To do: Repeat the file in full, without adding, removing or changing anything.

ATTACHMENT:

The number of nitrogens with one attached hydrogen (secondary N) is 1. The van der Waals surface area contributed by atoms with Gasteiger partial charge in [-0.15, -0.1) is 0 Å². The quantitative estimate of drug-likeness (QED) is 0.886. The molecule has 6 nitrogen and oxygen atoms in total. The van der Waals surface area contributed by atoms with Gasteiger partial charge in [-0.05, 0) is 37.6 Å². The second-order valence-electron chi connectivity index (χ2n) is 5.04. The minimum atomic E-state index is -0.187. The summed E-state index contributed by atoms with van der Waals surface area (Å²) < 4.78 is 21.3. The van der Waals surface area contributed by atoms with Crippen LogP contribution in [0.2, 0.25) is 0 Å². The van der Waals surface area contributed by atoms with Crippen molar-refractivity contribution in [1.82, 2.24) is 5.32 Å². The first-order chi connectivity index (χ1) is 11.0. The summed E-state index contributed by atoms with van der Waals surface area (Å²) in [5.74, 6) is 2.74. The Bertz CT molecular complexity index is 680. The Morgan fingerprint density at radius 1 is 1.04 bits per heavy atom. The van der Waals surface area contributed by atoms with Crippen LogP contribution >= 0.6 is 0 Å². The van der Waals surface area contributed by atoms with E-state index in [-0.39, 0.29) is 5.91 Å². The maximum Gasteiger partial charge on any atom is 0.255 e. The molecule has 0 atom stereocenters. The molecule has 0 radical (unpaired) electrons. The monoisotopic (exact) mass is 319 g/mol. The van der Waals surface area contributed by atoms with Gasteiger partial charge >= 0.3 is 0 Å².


The number of nitrogens with one attached hydrogen (secondary N) is 1. The van der Waals surface area contributed by atoms with Gasteiger partial charge in [-0.15, -0.1) is 0 Å². The quantitative estimate of drug-likeness (QED) is 0.886. The molecule has 6 nitrogen and oxygen atoms in total. The van der Waals surface area contributed by atoms with Gasteiger partial charge in [-0.05, 0) is 37.6 Å². The second-order valence-electron chi connectivity index (χ2n) is 5.04. The minimum atomic E-state index is -0.187. The summed E-state index contributed by atoms with van der Waals surface area (Å²) < 4.78 is 21.3. The van der Waals surface area contributed by atoms with Crippen LogP contribution in [0.2, 0.25) is 0 Å². The van der Waals surface area contributed by atoms with Crippen molar-refractivity contribution in [1.82, 2.24) is 5.32 Å². The first-order chi connectivity index (χ1) is 11.0. The summed E-state index contributed by atoms with van der Waals surface area (Å²) in [5.74, 6) is 2.74. The Bertz CT molecular complexity index is 680. The Morgan fingerprint density at radius 1 is 1.04 bits per heavy atom. The van der Waals surface area contributed by atoms with Crippen LogP contribution >= 0.6 is 0 Å². The van der Waals surface area contributed by atoms with E-state index in [-0.39, 0.29) is 5.91 Å². The maximum Gasteiger partial charge on any atom is 0.255 e. The molecule has 0 atom stereocenters. The molecule has 0 radical (unpaired) electrons. The monoisotopic (exact) mass is 319 g/mol. The van der Waals surface area contributed by atoms with Gasteiger partial charge >= 0.3 is 0 Å².